On the rail bridge, we will continue to do what we can to increase patronage on the railways.
The new bridge is critical for my Edinburgh Southern constituents, as it is for people across Edinburgh, Fife and the whole of Scotland. The minister mentioned the modelling work that has been undertaken. I understand that a number of the bridge’s traffic management features are not yet operational. Will he please explain the impact on the assessment of the modelling of not having those features operational? He said that the spike was anticipated, but was it in line with the anticipated level of traffic or did it exceed that?
I will try to get Daniel Johnson the specifics on the modelling as best I can in written form. We tried to do the modelling and forecasting to the best of Transport Scotland’s ability. On the Sunday, vintage vehicles, motorcycles and cars displaying large flags in a parade-like fashion choose to go across the bridge—only so much modelling can be done to try to capture that. As I said in answer to Liz Smith’s question, where we can review the modelling to make it even more accurate, we will.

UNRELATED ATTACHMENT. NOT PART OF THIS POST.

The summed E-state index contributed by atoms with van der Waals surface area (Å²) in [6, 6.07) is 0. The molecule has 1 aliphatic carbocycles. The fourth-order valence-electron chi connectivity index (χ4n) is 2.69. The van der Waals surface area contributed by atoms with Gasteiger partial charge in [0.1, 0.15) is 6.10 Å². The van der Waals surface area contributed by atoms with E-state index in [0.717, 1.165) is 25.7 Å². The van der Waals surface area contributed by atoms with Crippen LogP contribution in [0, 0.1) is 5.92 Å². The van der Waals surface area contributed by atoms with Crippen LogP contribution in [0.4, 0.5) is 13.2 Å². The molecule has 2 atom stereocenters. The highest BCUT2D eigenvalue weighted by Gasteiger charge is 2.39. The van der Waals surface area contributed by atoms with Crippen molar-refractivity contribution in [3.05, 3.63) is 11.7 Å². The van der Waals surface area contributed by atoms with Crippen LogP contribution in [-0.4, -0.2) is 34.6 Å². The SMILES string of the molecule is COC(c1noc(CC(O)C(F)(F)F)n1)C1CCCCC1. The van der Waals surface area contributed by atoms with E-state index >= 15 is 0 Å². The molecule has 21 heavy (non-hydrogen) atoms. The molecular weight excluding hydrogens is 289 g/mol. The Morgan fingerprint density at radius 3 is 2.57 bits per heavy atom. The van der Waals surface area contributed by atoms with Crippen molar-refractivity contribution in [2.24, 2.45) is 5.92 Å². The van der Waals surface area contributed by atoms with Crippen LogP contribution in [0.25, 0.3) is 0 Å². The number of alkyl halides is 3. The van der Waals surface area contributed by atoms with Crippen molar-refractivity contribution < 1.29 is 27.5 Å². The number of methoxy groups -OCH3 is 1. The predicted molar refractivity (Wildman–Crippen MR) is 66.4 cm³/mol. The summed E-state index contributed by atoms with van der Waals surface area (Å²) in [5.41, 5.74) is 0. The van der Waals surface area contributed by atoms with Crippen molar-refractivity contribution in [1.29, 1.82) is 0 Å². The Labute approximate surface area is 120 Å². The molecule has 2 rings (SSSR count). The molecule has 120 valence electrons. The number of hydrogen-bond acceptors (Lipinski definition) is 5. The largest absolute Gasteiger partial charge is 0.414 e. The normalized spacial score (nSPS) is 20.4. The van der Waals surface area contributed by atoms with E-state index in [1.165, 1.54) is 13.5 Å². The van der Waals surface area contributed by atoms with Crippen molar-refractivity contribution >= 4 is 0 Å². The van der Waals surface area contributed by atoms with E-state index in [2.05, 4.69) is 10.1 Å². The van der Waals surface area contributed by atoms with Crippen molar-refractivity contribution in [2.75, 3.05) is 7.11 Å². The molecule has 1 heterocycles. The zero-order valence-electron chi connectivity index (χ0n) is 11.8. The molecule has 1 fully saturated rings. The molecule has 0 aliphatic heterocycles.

It was anticipated that there would be a surge in traffic in the first few weeks of the opening of the Queensferry crossing. Such a spike is not unique to Scotland, of course; there is a spike in traffic when any new bridge or new infrastructure opens across the world. We are doing everything that we can to manage the situation, and where we can do more, we will. We are starting to see the positive results in that regard; there was a reduction in congestion at the Monday am and pm and Tuesday am peaks, as I said, and we will see how the rest of the week progresses. If we can do more, we will certainly explore all the options.